#foreshore – The Irish Marine Federation (IMF) has given a cautious welcome to much heralded changes to the foreshore bill that is designed to streamline the development consent process.
The government has published its Legislation Programme for Spring/Summer 2015 and the Maritime Area and Foreshore (Amendment) Bill is among a list of key Bills of interest which currently before the Houses of the Oireachtas.
The Bill will streamline the development consent process for the foreshore, including the integration of certain parts of the foreshore consent process (under the Foreshore Act 1933) with the existing on-land planning system.
The IMF, the national federation of the marine leisure industry in Ireland, has long held out that the failure to manage Ireland's natural resources "in a consistent or coherent manner" has led to serious setbacks in the support of marine tourism on the island.
The IMF has long argued the State must develop a clear and simplified pathway for the licensing of offshore and foreshore activity - in marina development, aquaculture, and energy exploitation. Currently, there is no timeframe for the granting of permissions leaving many developers facing a lifetime of unneccesary bureaucractic hurdles that stymies development, according to one marina developer.
In 2002, there was an attempt to address this when the Marine Institute published 'A Development Strategy for Marine Leisure Infrastructure'. Shortly afterwards, however, the responsibility for marine tourism research was transferred from the institute to the then Department of Arts, Sport and Tourism. It would appear that during this move, a disagreement over how this new responsibility for marine infrastructure was to be resourced led to its not being resourced at all.
In 2007, the Marine Institute followed up with another report - the Marine Tourism and Leisure Development Strategy 2007-2013 - which valued the water-based tourism and leisure sector at €630m and anticipated it would grow to €1bn by 2013.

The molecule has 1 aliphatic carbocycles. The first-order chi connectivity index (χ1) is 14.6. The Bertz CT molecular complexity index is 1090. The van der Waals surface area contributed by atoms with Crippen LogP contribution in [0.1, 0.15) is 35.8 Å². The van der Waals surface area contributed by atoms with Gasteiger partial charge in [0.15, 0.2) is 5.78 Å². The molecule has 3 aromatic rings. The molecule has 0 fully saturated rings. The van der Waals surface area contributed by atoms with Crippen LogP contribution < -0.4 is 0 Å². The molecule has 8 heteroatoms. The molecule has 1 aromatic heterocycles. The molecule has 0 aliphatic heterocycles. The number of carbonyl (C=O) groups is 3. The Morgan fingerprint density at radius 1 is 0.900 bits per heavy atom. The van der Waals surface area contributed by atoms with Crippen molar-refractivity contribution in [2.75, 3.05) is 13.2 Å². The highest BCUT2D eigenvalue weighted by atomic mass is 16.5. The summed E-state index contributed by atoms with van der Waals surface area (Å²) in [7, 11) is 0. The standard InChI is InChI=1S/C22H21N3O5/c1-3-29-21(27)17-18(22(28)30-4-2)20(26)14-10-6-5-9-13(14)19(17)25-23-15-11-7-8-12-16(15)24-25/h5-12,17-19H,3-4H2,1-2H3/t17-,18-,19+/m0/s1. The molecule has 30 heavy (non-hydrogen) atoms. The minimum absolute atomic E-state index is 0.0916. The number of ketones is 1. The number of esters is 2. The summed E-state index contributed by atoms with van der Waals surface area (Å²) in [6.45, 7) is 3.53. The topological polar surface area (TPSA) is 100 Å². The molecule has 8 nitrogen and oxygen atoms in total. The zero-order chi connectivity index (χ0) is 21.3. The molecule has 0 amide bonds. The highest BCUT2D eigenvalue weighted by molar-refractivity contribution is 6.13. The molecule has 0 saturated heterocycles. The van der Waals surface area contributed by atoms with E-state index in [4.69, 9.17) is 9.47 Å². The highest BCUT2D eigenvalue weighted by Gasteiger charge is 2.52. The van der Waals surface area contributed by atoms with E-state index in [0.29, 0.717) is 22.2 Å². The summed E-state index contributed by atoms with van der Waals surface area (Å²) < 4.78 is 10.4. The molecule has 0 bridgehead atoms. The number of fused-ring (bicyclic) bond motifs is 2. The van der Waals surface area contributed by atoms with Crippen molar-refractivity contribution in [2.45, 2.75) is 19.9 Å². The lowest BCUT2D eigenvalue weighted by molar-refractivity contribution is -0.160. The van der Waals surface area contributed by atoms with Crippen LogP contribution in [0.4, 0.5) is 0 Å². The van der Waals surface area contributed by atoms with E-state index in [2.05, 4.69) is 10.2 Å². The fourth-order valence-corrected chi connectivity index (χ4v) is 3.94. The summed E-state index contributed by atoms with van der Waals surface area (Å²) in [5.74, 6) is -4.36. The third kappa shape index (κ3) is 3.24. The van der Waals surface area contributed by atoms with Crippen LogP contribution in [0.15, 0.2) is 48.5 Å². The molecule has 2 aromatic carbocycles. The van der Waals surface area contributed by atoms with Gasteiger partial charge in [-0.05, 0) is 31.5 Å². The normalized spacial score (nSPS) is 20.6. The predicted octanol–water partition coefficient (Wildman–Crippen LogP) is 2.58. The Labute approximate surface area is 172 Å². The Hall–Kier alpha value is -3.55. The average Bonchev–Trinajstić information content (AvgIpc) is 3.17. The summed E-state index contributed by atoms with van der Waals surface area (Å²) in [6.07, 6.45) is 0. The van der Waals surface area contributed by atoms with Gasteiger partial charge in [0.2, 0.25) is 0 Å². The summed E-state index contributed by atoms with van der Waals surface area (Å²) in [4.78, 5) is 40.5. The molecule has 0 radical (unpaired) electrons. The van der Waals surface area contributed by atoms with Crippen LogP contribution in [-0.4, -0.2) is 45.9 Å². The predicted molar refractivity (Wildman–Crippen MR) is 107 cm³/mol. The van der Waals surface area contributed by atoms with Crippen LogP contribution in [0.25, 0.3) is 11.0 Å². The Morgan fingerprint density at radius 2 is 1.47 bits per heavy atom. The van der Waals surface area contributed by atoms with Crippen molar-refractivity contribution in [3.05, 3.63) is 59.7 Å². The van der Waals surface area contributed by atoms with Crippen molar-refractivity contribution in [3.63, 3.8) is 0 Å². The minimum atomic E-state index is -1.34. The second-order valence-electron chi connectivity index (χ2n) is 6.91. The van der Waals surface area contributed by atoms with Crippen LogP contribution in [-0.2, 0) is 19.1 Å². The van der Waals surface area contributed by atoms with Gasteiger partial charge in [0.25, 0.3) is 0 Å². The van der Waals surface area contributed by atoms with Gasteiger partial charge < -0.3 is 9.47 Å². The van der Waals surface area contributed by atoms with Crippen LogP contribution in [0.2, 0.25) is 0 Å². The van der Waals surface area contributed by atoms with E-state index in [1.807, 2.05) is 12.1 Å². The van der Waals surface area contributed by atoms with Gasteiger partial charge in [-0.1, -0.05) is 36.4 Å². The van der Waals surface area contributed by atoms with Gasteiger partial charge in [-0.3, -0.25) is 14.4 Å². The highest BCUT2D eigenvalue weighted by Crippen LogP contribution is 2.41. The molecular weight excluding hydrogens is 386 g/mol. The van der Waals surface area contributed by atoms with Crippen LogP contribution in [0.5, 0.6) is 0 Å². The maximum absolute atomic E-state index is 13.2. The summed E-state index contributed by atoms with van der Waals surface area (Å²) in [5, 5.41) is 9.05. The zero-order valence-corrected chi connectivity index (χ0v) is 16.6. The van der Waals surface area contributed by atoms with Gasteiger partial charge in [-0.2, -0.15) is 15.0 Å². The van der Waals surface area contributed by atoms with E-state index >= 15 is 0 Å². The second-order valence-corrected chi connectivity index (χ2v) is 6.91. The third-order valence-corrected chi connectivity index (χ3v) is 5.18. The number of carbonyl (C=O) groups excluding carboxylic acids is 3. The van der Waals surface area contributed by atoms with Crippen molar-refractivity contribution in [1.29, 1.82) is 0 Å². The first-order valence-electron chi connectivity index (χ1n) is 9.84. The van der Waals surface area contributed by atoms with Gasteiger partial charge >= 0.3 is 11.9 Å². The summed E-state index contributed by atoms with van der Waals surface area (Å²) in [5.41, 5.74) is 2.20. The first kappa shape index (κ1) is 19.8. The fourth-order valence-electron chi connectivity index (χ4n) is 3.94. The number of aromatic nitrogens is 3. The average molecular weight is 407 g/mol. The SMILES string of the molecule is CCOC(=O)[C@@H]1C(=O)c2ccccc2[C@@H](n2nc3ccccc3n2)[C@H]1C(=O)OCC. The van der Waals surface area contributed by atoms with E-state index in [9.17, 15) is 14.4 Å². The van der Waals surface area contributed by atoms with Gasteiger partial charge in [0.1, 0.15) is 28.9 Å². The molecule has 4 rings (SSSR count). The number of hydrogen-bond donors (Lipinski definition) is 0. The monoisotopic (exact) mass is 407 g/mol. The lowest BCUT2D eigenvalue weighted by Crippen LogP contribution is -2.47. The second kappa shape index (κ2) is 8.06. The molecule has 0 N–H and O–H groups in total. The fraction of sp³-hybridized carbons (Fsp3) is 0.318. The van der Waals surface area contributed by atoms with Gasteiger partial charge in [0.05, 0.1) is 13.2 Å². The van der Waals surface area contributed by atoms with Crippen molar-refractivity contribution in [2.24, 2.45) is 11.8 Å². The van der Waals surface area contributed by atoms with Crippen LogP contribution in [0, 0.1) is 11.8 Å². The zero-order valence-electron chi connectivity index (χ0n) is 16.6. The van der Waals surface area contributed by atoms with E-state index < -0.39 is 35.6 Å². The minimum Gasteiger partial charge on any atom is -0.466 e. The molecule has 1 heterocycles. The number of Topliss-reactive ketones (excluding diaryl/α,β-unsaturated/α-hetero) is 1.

That report identified a failure to manage Ireland's natural resources "in a consistent or coherent manner" in support of marine tourism. That report, and and its recommendations, was left to gather dust alongside its 2002 predecessor.
So it is something that the Government's new marine plan, 'Harvesting our Ocean Wealth' aims to develop a national maritime spatial plan, and recognises the need to engage with experts and stakeholders. But it is imperative that government does not overlook the various barriers and pressures that exist in our various sea areas.
Above all, the key to unlocking Ireland's marine potential, according to the Irish Marine Federation is to complete the necklace of marinas around our coast - marinas which can provide a lifeline for struggling coastal communities with the sort of jobs that cannot be shipped abroad.
Ireland has a chronically underdeveloped marina system. The single marina in La Rochelle, France, for example, has the same capacity as our entire island. There are more berths in North Wales alone than there are in all of Ireland.
Marinas create small hubs of marine enterprise, supplying services to cater for the boat owners gathered there or just visiting, and bringing massive spin-off benefits for the neighbouring coastal communities. Studies show that for every €10 spent by a yachtsman in a marina, €100 is spent in the local town in shops, pubs and restaurants.
A visiting overseas boat leaves €132 per night. A visiting Irish boat leaves considerably more at over €300 per night. The average spend of a boat owner in a marina berth is in excess of €8,000 per annum. Most of this stays in the local community. One full time job is supported by every 3.7 marina berths according to Federation reports.